Post letters: Sports in schools, floods, GP surgeries and voluteer
PUBLISHED: 08:00 10 June 2018
Letters, contributions and comments sent in from Post readers this week.
All schools should be good sports
Dr Leonard Restall B Ed, M Ed (hons), New Zealand, formerly from Barking, writes:
The exceptional and superb sporting record for the George Carey Primary School, published in last week’s Post, is one that local schools should emulate, and one that is an example for others to follow.
The attitude exhibited by GCPS is one that can be achieved with such a positive attitude and bring greater success.
This school not only gained success with their Year 6 soccer team which won a tournament competed for by many hundreds of other schools in the Essex and London district.
They were the winners of this competition for their first time and surprised their headmaster who had not known of this record seen during his 30 years at the school.
Many schools may excel in one sport such as soccer but GCPS gained outstanding success for many other sports, which could be expected from sporting academies.
A special feature noticed that was present in this school is the attitude that prevails throughout the school for all sports and the sporting facilities available for the students.
This together with coaching and encouragement that can take place during PE lessons as well as during lunch breaks has paid off.
Another noticeable motivating feature was the high level of expectation to see many of the students go on to representative honours for their country in world competition and even the Olympics.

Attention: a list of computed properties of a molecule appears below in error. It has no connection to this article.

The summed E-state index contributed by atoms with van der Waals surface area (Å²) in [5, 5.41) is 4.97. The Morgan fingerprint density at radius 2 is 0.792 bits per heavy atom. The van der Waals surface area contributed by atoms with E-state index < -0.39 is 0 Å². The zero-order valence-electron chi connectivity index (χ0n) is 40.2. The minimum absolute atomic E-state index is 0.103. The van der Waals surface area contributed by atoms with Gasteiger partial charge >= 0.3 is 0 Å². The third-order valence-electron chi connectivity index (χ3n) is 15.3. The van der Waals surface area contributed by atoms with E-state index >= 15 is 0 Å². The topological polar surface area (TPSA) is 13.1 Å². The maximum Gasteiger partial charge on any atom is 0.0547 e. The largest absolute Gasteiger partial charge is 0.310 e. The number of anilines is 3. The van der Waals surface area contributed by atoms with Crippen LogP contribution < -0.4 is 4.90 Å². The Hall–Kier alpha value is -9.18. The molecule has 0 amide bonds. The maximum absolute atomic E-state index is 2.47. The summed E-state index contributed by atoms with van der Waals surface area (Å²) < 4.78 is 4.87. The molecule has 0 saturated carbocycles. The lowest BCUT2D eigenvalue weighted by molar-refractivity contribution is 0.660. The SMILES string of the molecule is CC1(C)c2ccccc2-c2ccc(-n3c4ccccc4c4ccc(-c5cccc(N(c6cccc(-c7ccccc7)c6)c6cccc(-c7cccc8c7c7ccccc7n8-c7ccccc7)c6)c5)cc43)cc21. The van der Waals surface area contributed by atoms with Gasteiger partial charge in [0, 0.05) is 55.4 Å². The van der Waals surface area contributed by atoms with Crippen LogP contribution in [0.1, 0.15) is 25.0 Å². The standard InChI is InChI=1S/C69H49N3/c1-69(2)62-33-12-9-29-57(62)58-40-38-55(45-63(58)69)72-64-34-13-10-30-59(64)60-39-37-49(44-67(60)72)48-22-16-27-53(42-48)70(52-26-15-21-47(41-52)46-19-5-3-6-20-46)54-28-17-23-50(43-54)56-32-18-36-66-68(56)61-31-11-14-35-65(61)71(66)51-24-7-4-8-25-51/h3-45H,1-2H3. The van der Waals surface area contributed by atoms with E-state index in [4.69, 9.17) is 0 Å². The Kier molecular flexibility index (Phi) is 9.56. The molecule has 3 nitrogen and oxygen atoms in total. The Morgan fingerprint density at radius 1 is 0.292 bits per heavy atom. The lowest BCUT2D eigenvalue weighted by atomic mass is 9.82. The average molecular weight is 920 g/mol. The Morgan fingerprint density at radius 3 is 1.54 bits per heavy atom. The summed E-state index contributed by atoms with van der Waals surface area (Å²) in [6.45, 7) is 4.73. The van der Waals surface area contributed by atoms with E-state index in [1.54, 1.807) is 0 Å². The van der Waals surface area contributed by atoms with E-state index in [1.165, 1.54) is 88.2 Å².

The Latin saying, ‘Mens sana in corpore sano’, a healthy mind in a healthy body could support such a belief. The headmaster is convinced that ‘sport breeds success and discipline’, and therefore is right behind the schools performance both in sport and academic learning.
Well done GCPS.
Flooding is not a surprise to me
John Dumbleton, Alderman Avenue, Barking, writes:
The floods that struck Thames View and surrounding areas last Tuesday were predicted by residents of Thames View 20 years ago.
It does not take an expert in hydraulics to understand that water will always find its lowest level.
So they build Barking Riverside on artificially raised ground, without taking into consideration where rain water will go.
Look at the affect it has had on the nature reserve; constant flooding, trees dying and bamboo grass growing.
After last Tuesday’s floods we now know.
Having travelled around the area on Tuesday to see the results, it was only the areas to the west of Riverside that were affected, River Road, the west end of Bastable Avenue and Movers Lane area.
The east side Renwick Road where the area is still mostly unbuilt and has large green spaces was not affected by flooding.
What will it take for the council and developers to realise the problems they are causing or will they not be satisfied until Thames View and surrounding areas are completely under water?
•What do you think?
We must protect our GP surgeries